• Joanna Paul
      Reply

      hi Kc,
      I’m so sorry to hear about Smokers. It is the most incredibly difficult decision to make. You have done such an amazing job hanging in there and trying for so long, but there does come a time when we need to step back and ask ourselves if it’s best to continue on or not. I know you’ll make your decision with love and that’s all any of us can do. Thinking of you and Smokers x

  • Faith
    Reply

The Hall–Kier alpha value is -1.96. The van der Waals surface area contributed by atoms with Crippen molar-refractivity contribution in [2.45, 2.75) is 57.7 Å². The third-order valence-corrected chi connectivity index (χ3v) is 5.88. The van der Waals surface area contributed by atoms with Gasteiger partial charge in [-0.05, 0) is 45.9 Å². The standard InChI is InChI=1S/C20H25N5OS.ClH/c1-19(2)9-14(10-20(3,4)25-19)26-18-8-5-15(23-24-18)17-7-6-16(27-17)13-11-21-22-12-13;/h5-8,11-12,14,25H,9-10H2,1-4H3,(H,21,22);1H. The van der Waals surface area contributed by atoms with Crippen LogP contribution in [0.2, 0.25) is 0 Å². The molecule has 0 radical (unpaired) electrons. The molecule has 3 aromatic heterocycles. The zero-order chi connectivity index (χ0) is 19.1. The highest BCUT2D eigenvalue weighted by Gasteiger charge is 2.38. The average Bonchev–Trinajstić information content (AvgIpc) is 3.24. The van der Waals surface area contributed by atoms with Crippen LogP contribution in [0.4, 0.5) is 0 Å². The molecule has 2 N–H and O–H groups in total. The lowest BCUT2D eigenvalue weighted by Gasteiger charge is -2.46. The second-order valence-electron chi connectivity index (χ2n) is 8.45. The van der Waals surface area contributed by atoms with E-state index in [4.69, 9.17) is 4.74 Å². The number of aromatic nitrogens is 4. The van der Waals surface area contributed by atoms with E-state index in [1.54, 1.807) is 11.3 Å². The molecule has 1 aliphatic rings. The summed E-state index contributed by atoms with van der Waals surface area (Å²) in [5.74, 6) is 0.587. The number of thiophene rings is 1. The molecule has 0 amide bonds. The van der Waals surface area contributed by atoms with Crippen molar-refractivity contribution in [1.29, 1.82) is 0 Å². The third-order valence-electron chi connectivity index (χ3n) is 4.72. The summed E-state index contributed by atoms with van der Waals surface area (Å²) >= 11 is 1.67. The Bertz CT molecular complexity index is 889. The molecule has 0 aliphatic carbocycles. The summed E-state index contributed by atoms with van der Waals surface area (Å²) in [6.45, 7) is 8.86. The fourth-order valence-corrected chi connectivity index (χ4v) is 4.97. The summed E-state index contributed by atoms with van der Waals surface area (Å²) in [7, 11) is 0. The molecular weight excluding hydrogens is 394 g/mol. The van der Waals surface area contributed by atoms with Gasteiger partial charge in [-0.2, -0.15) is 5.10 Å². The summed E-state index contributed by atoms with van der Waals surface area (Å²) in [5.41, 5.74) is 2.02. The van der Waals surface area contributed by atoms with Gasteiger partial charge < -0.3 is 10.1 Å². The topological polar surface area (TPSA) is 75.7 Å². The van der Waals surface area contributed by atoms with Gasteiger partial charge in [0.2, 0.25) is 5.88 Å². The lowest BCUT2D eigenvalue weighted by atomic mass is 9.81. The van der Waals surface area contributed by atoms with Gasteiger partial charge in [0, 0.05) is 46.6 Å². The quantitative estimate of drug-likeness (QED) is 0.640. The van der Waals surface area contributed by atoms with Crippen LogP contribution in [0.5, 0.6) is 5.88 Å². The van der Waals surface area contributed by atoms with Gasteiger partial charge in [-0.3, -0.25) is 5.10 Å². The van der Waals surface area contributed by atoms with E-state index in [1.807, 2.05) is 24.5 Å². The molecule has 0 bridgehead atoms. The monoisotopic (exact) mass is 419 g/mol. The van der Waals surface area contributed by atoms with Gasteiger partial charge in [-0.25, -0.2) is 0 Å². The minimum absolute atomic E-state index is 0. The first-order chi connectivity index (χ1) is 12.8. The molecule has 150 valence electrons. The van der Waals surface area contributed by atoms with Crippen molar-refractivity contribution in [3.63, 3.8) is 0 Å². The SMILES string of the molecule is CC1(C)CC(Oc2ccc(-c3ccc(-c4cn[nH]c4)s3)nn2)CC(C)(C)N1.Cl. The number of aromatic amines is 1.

Thank you for writing this. It has helped me come to the hardest decision of my life. My cat, Kilala, is 19 years old and I took her to the vet after noticing a sudden increase in drinking and peeing two weeks ago. The blood test came back with mild pancreatitis and high gluclose levels, indicating diabetes. The vet advised additional testing, and outlined possible medical treatments. I could not ask further questions in regards to progression and cost, as she insisted I needed to bring Kilala back for additional tests and a second IV drip. I had spent all my money, savings and credit cards on the initial visit. To be honest, I had no money available until the next payday, a week away, unless I took out a payday loan. I combed the internet for information, while watching Kilala keep drinking and peeing, sleep a lot and not eating a lot unless I gave her treats. She has had good days and bad days, but the hardest has been to determine if she is “sick” enough to be put down. I didn’t want to shorten her life, but don’t want to extend it painfully. I had already decided I could not put her through treatment. The prohibitive cost, the lack of funds, even how she reacts going to the vet – or to taking any medicine, I didn’t want her to run away from me, making her last days miserable for both of us. But the guilt, the guilt has been no less painful then feeling like I’m trying to determine when and if she should die, as if I’m God. I have had her for 12 incredible years, since my brother asked if I could take in this strange cat who lived in his closet. My brother rented a room from friends. Whoever rented that room took care of the cat who stayed hiding in the closet. Some took better care than others, as different people rented that room for the 7 years she lived there. My brother was about to move, and was worried about what would happen to her. I took her in, and she was incredibly nervous and shy. It took three weeks to get her out from my closet, and another year before she came out of the bedroom. She still “hides” when anyone comes into the house, although now it’s just under a blanket, instead of shivering under the bed. She was never a normal cat, never jumped on furniture, always burrowed down below. Never meows, only “mehs” or just opens her mouth in a silent meow. She’s always watched me play with her toys, haha, although we played games of hide and seek. I bought a thick comforter for the bed, and it became her blanket on the floor after two days, she enjoyed burrowing so much in it. I bought one of those body pillows and dropped it on the couch while putting the other bags away, and she immediately claimed it for her own. It’s still on the couch, three years later, where she likes to curl up. I don’t know why I’m typing all this, it just feels like a release and I want people to know her, how incredible and awesome she has been. I think it’s also an absolution, maybe. I haven’t been able to talk to anybody really about this. She has grown more lethargic, and has peed a few times outside the box. She doesn’t go up on the couch, and doesn’t stay when I put her there. She is eating some of the time, and keeps drinking a lot of water. I’ve seen her “hiccup” as if she’s holding back vomit, but she hasn’t thrown up. She had a minor seizure last night, and I comforted her after while she was dazed and confused. Nothing seemed like it was enough to justify putting her down. But I don’t want her to go into more painful seizures, or go through the nerve-pain or blindness or even get to a point where she is vomiting up what little she eats. I think it’s time to let go, and you have helped me so much in clarifying that. Thank you so very much for helping me to recognize what is in HER best interest.